On the other hand, roughly the entire skateboarding planet now knows who Benny Fairfax is, and he didn’t even win the thing. While I understand his board was in the works at Stereo before his unlikely rise to flip-trick hierarchy and amazing comeback against the fearsome PJ Ladd, I could imagine the British buckaroo joining the professional ranks off his showing in the BATB alone. Kind of like what Tampa Am used to do for a kid, before all those Brazilian tweens took over.

Which is partly why, along with the general minimalism of the whole affair (bare bones tricks, warehouse floor, no announcer, handful of randoms as spectators) I sort of agreed when a buddy of mine expressed mild distaste for the last-minute addition of the $10,000 purse. While I don’t know that it would have had any affect on who participated, how hard they tried, etc. it sort of threw something off – sort of the opposite effect prize money has with regard to an X-Game, where at least dudes are getting paid big bucks for wading through the pool of energy drink banners and slang-slinging Fraggle Rock announcers.*

No doubt Mitchell Maurice deserved more than fleeting internet fame for winning the battle, and lord knows we could all use ten thousand dollars right now. Perhaps he is upside down on his mortgage, which I understand to mean that fluctuating financial markets have flipped his house upon its roof and he needs expensive contractors to put it right side up again. Yet Tupac teaches us that money is the root of all evil, and for a contest that defied so many of the usual constructs that make most skateboard competitions boring, lame and irrelevant, it would have been cool if the end result could’ve been refreshing in the same way.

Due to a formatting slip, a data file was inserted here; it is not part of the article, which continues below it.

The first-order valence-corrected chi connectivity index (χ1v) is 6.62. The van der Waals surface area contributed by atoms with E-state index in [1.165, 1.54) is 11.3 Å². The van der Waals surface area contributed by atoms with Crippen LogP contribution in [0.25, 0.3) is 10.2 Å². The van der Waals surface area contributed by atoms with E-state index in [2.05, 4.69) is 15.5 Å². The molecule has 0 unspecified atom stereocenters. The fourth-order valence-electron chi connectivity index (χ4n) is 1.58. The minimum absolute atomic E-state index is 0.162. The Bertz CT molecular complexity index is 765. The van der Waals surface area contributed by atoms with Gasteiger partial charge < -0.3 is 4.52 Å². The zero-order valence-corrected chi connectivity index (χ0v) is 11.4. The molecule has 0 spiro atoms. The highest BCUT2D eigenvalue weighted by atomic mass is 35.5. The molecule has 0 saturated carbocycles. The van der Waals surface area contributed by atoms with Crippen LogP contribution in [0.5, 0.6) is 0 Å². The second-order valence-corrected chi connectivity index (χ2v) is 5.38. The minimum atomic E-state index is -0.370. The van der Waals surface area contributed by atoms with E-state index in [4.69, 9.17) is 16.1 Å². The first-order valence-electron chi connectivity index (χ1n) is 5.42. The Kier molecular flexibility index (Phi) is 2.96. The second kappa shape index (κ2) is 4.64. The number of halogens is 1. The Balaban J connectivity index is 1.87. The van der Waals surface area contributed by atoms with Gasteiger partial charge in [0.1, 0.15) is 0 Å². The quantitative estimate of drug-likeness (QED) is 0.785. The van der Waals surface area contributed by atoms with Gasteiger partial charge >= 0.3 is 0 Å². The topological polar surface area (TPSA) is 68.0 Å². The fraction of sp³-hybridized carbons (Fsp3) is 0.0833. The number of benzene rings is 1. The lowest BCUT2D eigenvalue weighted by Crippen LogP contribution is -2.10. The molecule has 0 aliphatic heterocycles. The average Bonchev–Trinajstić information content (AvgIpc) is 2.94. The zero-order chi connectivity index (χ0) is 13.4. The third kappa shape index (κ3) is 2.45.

*Berra’s dig at EXPN et al was appreciated, though

This Is Our Land/We Got A Right

March 5, 2009

Oh you better believe this is required viewing around these parts. I wonder what else he’s got.

Roy G. Biv

March 3, 2009

Did you ever get the feeling, that there’s some type of really big freaky groovy party going on, but everybody forgot to tell you about it…

Bird Flu 2

March 2, 2009


Yeah right

I guess if we’re gonna annoint the straight ollie onto rail as a hot trick trend, then this mindbending Skateboarder cover of Leo Romero going in through the out door certifies the reverse rail ride once popularized by the likes of Ed Templeton, Ricky Oyola and Jeremy Wray as officially returneth. Time and general physics will determine how far people are able to expand beyond recent 50-50 variations from Anthony Pappalardo, Alex Olson, Olly Todd and others, along with the occasional crooked grind or boardslide, but for the time being I’m assuming lil’ Leo holds the distance title. Next question: after-black hammer for Baker 4 or homage to a new boss?